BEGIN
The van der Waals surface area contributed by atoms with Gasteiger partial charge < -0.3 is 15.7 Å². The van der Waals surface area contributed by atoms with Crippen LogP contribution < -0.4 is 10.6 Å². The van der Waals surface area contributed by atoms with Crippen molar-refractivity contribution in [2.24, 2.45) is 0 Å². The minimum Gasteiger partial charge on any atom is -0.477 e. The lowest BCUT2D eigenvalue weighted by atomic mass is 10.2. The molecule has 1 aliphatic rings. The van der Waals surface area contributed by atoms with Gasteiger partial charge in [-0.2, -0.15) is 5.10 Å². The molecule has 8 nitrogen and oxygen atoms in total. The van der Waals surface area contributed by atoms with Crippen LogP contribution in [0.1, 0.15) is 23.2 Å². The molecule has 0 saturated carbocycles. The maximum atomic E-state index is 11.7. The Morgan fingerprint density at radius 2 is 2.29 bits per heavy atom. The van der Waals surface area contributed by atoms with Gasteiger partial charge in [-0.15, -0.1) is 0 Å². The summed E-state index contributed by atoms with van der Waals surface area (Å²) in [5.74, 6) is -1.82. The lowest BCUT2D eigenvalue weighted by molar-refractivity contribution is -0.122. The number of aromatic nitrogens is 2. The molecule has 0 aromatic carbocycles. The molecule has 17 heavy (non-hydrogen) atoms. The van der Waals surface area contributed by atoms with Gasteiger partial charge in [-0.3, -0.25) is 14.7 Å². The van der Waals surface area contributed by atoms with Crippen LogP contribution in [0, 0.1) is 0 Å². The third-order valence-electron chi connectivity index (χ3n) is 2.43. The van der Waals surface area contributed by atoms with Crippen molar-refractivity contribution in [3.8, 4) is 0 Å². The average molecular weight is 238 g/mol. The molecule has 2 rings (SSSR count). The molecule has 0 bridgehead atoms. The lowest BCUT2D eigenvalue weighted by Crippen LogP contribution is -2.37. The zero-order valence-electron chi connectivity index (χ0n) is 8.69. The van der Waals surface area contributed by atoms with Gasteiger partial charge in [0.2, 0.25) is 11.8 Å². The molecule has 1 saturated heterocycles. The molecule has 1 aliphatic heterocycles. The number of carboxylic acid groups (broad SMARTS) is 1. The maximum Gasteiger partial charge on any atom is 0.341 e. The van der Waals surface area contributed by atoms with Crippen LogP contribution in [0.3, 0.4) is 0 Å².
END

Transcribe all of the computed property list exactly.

The van der Waals surface area contributed by atoms with Gasteiger partial charge < -0.3 is 15.7 Å². The van der Waals surface area contributed by atoms with Crippen LogP contribution < -0.4 is 10.6 Å². The van der Waals surface area contributed by atoms with Crippen molar-refractivity contribution in [2.24, 2.45) is 0 Å². The minimum Gasteiger partial charge on any atom is -0.477 e. The lowest BCUT2D eigenvalue weighted by atomic mass is 10.2. The molecule has 1 aliphatic rings. The van der Waals surface area contributed by atoms with Gasteiger partial charge in [-0.2, -0.15) is 5.10 Å². The molecule has 8 nitrogen and oxygen atoms in total. The van der Waals surface area contributed by atoms with Crippen LogP contribution in [0.1, 0.15) is 23.2 Å². The molecule has 0 saturated carbocycles. The maximum atomic E-state index is 11.7. The Morgan fingerprint density at radius 2 is 2.29 bits per heavy atom. The van der Waals surface area contributed by atoms with Gasteiger partial charge in [-0.15, -0.1) is 0 Å². The summed E-state index contributed by atoms with van der Waals surface area (Å²) in [5.74, 6) is -1.82. The lowest BCUT2D eigenvalue weighted by molar-refractivity contribution is -0.122. The number of aromatic nitrogens is 2. The molecule has 0 aromatic carbocycles. The molecule has 17 heavy (non-hydrogen) atoms. The van der Waals surface area contributed by atoms with Gasteiger partial charge in [-0.3, -0.25) is 14.7 Å². The van der Waals surface area contributed by atoms with Crippen LogP contribution in [0, 0.1) is 0 Å². The third-order valence-electron chi connectivity index (χ3n) is 2.43. The van der Waals surface area contributed by atoms with Crippen molar-refractivity contribution in [3.8, 4) is 0 Å². The average molecular weight is 238 g/mol. The molecule has 2 rings (SSSR count). The molecule has 0 bridgehead atoms. The lowest BCUT2D eigenvalue weighted by Crippen LogP contribution is -2.37. The zero-order valence-electron chi connectivity index (χ0n) is 8.69. The van der Waals surface area contributed by atoms with Gasteiger partial charge in [0.2, 0.25) is 11.8 Å². The molecule has 1 saturated heterocycles. The molecule has 1 aliphatic heterocycles. The number of carboxylic acid groups (broad SMARTS) is 1. The maximum Gasteiger partial charge on any atom is 0.341 e. The van der Waals surface area contributed by atoms with Crippen LogP contribution in [0.3, 0.4) is 0 Å².